VINCENT L. BRODERICK, U.S.D.J.
This case involves the proper treatment of an eviction dispute where a resident seeks to interpose federal defenses.
Plaintiff Elias Rodriguez ("Rodrigues"), ordered evicted by the Yonkers City Court, filed suit in this court seeking to enjoin the eviction on grounds of violation of the Fair Housing Act, 42 USC 3604, Rehabilitation Act, 29 USC 794, and Americans With Disabilities Act, 42 USC 12181.
Since state trial and appellate courts in which eviction controversies are pending have, pursuant to the Supremacy Clause of the Federal Constitution, the jurisdiction and authority to rule upon federal defenses, it is unnecessary and premature for this court to consider the same issues in the guise of affirmative suits once state court proceedings have been initiated. Dismissal of the federal case without prejudice is thus appropriate.
Rodriguez is a resident at premises maintained by Westhab, Inc. ("Westhab"), an organization which furnishes emergency accommodations to persons in need of them pursuant to licenses covering temporary occupancy. Westhab experienced difficulties with Rodriguez' behavior, involving such events as overflowing bathroom facilities, food placed in toilets, unauthorized entry into portions of the premises contrary to the need of others for privacy, threats to other occupants and the like. Rodriguez agreed to refrain from various types of objectionable behavior including vandalism of property, but thereafter knocked down the door to his apartment when unable to open it with his key. Whether this was unintentional or irresponsible is disputed.
On March 12, 1993 Westhab commenced a summary eviction proceeding in Yonkers City Court, Index No SP1321-93. That court refused to consider federal defenses under the Fair Housing Act, 42 USC 3604, Rehabilitation Act, 29 USC 794, and Americans With Disabilities Act, 42 USC 12181. In response, Rodriguez brought this action basing jurisdiction on 28 USC 1331 and the cited federal statutes.
Because the state courts are obligated to consider federal defenses under the Supremacy Clause, the proper remedy for Rodriguez is to appeal the City Court's ruling and ask the state appellate court to rule on such federal defenses, or to direct the City Court to rule on those defenses. I have every confidence that the appellate court will do one or the other, because of the Constitutional mandate and because the factual issues raised by the federal defenses can be most efficiently considered as part of the eviction proceeding rather than in a duplicative fact finding proceeding involving two different court systems in potential collision. See Fed.R.Civ.P. 1, sentence 2 and proposed 1993 amendments; Judicial Improvements Act of 1990, Pub Law 101-650, 104 Stat 5089, enacting 28 USC 473.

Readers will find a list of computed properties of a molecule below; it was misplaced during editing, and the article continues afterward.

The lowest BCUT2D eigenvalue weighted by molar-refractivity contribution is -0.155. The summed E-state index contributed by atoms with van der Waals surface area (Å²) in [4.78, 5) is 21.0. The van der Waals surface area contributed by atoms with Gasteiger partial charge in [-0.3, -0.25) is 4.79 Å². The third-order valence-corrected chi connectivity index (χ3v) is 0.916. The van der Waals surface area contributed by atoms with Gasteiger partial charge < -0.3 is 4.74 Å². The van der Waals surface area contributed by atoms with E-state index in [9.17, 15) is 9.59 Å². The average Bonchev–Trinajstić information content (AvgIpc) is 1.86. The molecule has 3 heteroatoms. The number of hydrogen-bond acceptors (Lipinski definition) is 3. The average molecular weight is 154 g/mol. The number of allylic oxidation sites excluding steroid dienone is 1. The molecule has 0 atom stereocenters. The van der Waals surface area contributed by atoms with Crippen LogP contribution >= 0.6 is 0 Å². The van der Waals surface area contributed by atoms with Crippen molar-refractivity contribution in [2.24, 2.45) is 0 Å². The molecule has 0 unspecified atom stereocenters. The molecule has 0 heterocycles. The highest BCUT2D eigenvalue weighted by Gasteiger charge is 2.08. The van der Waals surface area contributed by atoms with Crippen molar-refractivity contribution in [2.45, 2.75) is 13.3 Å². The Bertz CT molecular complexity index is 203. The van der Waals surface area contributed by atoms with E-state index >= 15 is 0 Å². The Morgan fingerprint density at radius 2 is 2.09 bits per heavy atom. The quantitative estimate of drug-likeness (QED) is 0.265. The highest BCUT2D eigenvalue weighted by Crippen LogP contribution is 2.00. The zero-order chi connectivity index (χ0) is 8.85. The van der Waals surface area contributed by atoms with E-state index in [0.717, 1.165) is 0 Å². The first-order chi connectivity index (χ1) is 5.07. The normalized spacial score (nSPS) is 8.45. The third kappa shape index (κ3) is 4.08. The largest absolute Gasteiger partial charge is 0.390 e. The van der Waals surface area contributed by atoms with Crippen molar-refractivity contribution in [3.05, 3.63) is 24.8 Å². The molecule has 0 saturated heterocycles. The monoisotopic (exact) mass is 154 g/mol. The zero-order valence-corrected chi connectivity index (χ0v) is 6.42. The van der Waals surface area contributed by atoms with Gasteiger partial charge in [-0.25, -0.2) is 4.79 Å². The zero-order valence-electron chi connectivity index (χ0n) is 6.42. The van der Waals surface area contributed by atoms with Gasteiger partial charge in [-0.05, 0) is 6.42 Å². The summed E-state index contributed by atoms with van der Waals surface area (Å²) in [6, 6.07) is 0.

The parties appear to be in agreement on the factual criteria for evaluation of the federal defenses to eviction asserted here. An "otherwise qualified person" under the Rehabilitation Act must be able to meet all of a program's requirements in spite of any handicap; if he does he may not be discriminationed against because of the handicap. See Southeastern Community College v. Davis, 442 U.S. 397, 60 L. Ed. 2d 980, 99 S. Ct. 2361 (1979).
Similarly, the Disabilities Act and the Fair Housing Act bar discrimination because of disability, but they do not bar eviction or other declination to deal with a person because of that person's inability to meet reasonable requirements of a provider (regardless of cause of such inability). 42 USC 12182; 42 USC 3604(f)(1)(A).
These statutes are intended to bar invidious discrimination. They are not intended to make it impossible for institutions such as Westhab to function effectively, or to prevent them from being in a position to provide quality service to other persons, or to prevent them from avoiding events threatening injury to others.
If Rodriguez' alleged objectionable behavior did not occur, or if it poses no serious problem to Westhab or its other residents, or if it has abated, or if it can reasonably be accommodated without harm to the functioning of Westhab, his eviction may be subject to challenge, assuming (as seems probable) that one or more criteria for coverage under one or more of the cited statutes are met.
The Supremacy Clause, Article VI § 2 of the Constitution of the United States, provides:
This Constitution, and the laws of the United States which shall be made in pursuance thereof . . . shall be the supreme law of the land; and the judges in every State shall be bound thereby, anything in the constitution or laws of any state to the contrary notwithstanding.